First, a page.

Newbery Medal Award Winner From the Mixed-Up Files of Mrs. Basil E. Frankweiler by E.L. Konigsburg is about sixth-grader Claudia Kincaid, who decides to run away to the Metropolitan Museum of Art because she thinks she is treated unfairly at home. Her 9-year-old brother, Jamie, provides the funds for her plan to live comfortably away from home, but with little knowledge of the world outside of the suburb where they grew up, the siblings quickly find that $24.43 doesn’t go very far, even in the days where an ice cream sundae only cost 40 cents. Mrs. Frankweiler’s part in their adventures begins when the children find out that an angel statue recently acquired by the museum was bought from the eccentric collector. Their search to solve the mystery of the angel leads them to a visit to Mrs. Frankweiler’s “mixed-up files,” where the children learn more than just the secret of the mysterious statue. She sends them home with a secret and leaves them thinking more about their lives.
I never actually read this book as a child, but I remember that part of my class read it in fourth grade because we did a musical about it. Go figure. Being a child of immigrants in Los Angeles, it was my first exposure to songs like “New York, New York,” and my first time hearing about Rockefeller Center and the Metropolitan Museum of Art.
I finally read the book last summer and thought that since it would interest both boys and girls, it would be a good book to read with my fourth grade class. Unfortunately, I forgot to take into consideration the level of the vocabulary and grammar knowledge that was needed to understand the book. I know I often enjoyed books where I didn’t understand everything, but reading a book for fun and reading it for a class are completely different things. Most of my students had trouble with words like “injustice,” “tyrannies,” and “commuting suburb.” And Claudia was probably the first grammar Nazi they encountered in literature. They barely understand subject verb agreement. I don’t expect them to understand her problems with ending a sentence with a preposition or with using phrases like “hide out in.”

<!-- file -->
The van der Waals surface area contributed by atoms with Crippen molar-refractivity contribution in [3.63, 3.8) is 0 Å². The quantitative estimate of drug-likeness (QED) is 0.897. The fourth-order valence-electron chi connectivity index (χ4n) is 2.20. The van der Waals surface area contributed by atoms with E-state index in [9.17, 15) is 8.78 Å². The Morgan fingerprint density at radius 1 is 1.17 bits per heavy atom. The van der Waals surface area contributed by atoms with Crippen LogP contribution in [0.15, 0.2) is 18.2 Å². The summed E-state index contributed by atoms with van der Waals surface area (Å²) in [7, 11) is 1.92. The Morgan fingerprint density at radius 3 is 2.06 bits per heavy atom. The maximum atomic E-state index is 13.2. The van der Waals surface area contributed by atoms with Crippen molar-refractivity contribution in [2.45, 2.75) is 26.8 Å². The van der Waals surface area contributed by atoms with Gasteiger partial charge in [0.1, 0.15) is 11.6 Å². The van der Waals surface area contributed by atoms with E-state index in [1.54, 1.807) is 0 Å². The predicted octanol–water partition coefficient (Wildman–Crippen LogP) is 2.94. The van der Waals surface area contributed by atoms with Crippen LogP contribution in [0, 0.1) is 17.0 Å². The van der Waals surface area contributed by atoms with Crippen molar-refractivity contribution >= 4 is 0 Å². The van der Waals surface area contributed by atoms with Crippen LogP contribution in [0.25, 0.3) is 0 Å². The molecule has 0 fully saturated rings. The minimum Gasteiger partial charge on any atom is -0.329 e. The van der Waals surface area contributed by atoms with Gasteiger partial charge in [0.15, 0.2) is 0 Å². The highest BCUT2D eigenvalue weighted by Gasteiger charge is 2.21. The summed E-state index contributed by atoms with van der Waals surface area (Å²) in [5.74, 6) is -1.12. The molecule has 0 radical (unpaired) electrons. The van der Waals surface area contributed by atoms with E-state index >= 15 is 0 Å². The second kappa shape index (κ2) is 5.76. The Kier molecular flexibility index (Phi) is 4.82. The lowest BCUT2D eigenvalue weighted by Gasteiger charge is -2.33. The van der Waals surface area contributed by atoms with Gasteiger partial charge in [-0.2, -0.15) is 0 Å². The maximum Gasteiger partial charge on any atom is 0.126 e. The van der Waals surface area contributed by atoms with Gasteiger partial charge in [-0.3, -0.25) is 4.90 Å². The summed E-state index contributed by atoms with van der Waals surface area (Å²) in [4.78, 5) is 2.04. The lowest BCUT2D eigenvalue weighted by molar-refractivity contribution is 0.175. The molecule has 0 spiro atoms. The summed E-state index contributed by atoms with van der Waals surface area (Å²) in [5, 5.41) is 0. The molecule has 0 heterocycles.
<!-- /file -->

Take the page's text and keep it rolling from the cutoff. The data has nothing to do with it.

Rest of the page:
(Claudia was not entirely correct, by the way. It is in fact acceptable to end a sentence with a preposition most of the time, as long as you leave out unnecessary prepositions. Don’t believe me? Here’s a video from Merriam-Webster, along with a bunch of other fun English and grammar videos. In the case of “hide out in,” “hide out” is a phrasal verb, so it makes sense to double the prepositions.)
I’ll think twice before using an older “classic” with my students from now on. I find that books that were written for a particular age group tend to contain references that make things interesting for readers of that time period, but those same references make it harder for future generations to understand. My fifth graders usually find difficult concepts interesting, even if they don’t understand them completely, but I will need to be more careful about these things in the future with my younger students…
I think girls will like reading about the smart and resourceful Claudia, but there is plenty in the book for both genders. Kids about 3rd grade and up will enjoy the adventure and mystery in this story about runaway siblings. Be warned: Scholastic tells me that the reading grade level is about 6.8, and I agree with them.
(I do wonder if kids in Konigsburg’s day had a better vocabulary because they had fewer options of entertainment and read more, though.)